Just have to write a quick update. Last night both of my kids went to bed quite sick, my son in particular was miserably stuffed up. I put some White Flower Balm (has a menthol type of smell that is a natural Chinese medicine that I got from my Naturopath) on my sons chest and put on the humidifier. I left the bowl of onions by both of their beds but I was sure my son would be staying home from school the next day (today). I was amazed when I woke up to find him barely sniffling and feeling great. He went to school and seemed to feel just fine the entire day.
Well, it didn’t last. Both of my kids have colds. They’ve had onions, both cut and peeled and the opposite (peel on with ends cut) in bowls in their rooms. Apparently, this isn’t the miracle cure I was hoping for, but I haven’t given up hope yet since the onion was touted as keeping the flu away. So, the onions stay. Now, I can try the onion cough syrup and onion poultice if my kids will put up with it.
One thing that I love about speaking at different MOPS groups is that I always end up learning something new myself! At a recent MOPS talk I gave one woman shared that she made steel cut oats overnight with the use of her crockpot. What a fabulous idea! So, I looked up some recipes online and I’m going to give it a try.
I grind my own flour from various grain berries, bake my own bread, can my own peaches, pears and tomatoes and make my own ricotta. However, come to find out, there is actually a way that I could spend more time in the kitchen. I could sprout my own grains. Sprouting one’s own grains is basically turning a grain back into a vegetable.
Last week I was visiting my Naturopath and we were discussing alternative sweeteners. She asked if I had tried Xylitol. I told her I’d heard of it and knew it was good at protecting against cavitites but that I had yet to try it. She recommended it and said you could use it one to one in place of sugar. I’m not a fan of artificial sweeteners and am unwilling to use them, however, since xylitol is considered an alternative sweetener, not artificial, I thought I’d give it a try.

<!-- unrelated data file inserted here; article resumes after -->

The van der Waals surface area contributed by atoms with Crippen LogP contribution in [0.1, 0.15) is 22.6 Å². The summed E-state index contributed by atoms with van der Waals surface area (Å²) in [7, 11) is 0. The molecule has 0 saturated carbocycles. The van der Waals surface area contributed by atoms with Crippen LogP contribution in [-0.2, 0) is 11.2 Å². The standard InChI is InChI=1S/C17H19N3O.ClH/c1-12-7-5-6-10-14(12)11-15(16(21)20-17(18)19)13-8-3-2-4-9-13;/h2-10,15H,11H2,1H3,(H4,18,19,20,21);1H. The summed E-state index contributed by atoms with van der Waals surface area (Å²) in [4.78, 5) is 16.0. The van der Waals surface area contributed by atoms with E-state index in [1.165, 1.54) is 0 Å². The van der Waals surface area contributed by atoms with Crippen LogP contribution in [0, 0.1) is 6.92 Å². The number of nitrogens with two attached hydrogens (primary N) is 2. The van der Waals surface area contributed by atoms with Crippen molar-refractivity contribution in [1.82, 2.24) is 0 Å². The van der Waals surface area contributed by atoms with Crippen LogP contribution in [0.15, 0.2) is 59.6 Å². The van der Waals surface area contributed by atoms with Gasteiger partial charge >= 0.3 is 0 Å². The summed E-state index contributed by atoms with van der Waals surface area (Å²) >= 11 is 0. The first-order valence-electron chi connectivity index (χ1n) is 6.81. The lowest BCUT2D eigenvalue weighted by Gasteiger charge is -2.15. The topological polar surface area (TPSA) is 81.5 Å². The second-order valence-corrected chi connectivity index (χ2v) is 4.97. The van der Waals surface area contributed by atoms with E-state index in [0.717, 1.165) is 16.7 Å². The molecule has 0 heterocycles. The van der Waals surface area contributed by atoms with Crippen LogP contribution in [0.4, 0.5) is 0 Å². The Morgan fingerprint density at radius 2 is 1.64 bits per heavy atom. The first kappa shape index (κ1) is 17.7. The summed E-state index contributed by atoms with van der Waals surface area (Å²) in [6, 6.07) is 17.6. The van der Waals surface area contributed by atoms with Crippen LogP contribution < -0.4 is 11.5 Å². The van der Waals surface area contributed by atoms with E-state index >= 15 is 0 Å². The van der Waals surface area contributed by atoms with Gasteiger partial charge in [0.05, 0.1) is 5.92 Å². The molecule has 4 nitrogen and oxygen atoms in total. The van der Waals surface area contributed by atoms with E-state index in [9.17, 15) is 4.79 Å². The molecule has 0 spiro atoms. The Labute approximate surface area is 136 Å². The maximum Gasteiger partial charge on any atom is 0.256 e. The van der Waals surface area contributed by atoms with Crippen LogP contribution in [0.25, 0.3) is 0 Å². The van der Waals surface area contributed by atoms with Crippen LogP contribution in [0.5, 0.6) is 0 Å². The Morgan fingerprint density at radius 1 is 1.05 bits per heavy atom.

Today I was lucky enough to get to speak at another MOPS group! What a privilege to have the attention of seventy something mother’s who rarely get to actually sit down to a hot meal and concentrate on anything other than the demands of their children. We talked about added sugars in pre-packaged foods. We converted grams to tsps (4 grams = 1 tsp) and looked at how much sugar some pre-packaged foods contain.
I just read Consumer Reports January 2010 article “How safe is that chicken?” CR tested multiple brands and types (organic vs. conventional) of chicken to see just how much of the chicken in store refrigerators is contaminated with salmonella and campylobacter. These two bacterium result in the definition of “food poisoning” and the results are truly disgusting!
I think I may dry up and blow away at any moment in time. It doesn’t help that I’ve already got dry to skin to begin with. But you add frigid temp’s with blue skies and you’ve got a lizard awaiting it’s new skin. I haven’t washed my hair in about 4 days in hopes that a bit of the natural oil will eek out and keep my reflection from resembling a scarecrow.
My saga as a chicken farmer started a year and a half ago. My neighbor, myself and our kids trotted (okay, well, we drove) eagerly to the feed store and picked out 12 baby chicks one fine spring day. Hoping for all girls (but knowing we’d likely end up with a few roosters), we picked out our little fluff balls and raced them home to a heat lamp. Two roosters later, many coyote snatches, and a magnificent bald eagle gobbling one down in the front yard, we each have exactly 1 of our original “girls” left.
The claim “paraben free” has begun to show up on many personal care product labels. But what exactly is a paraben and why is it a good thing that it’s not in my shampoo? There are 4 common types of parabens that you will typically see listed on a label: methyl, propyl, butyl and ethyl. […]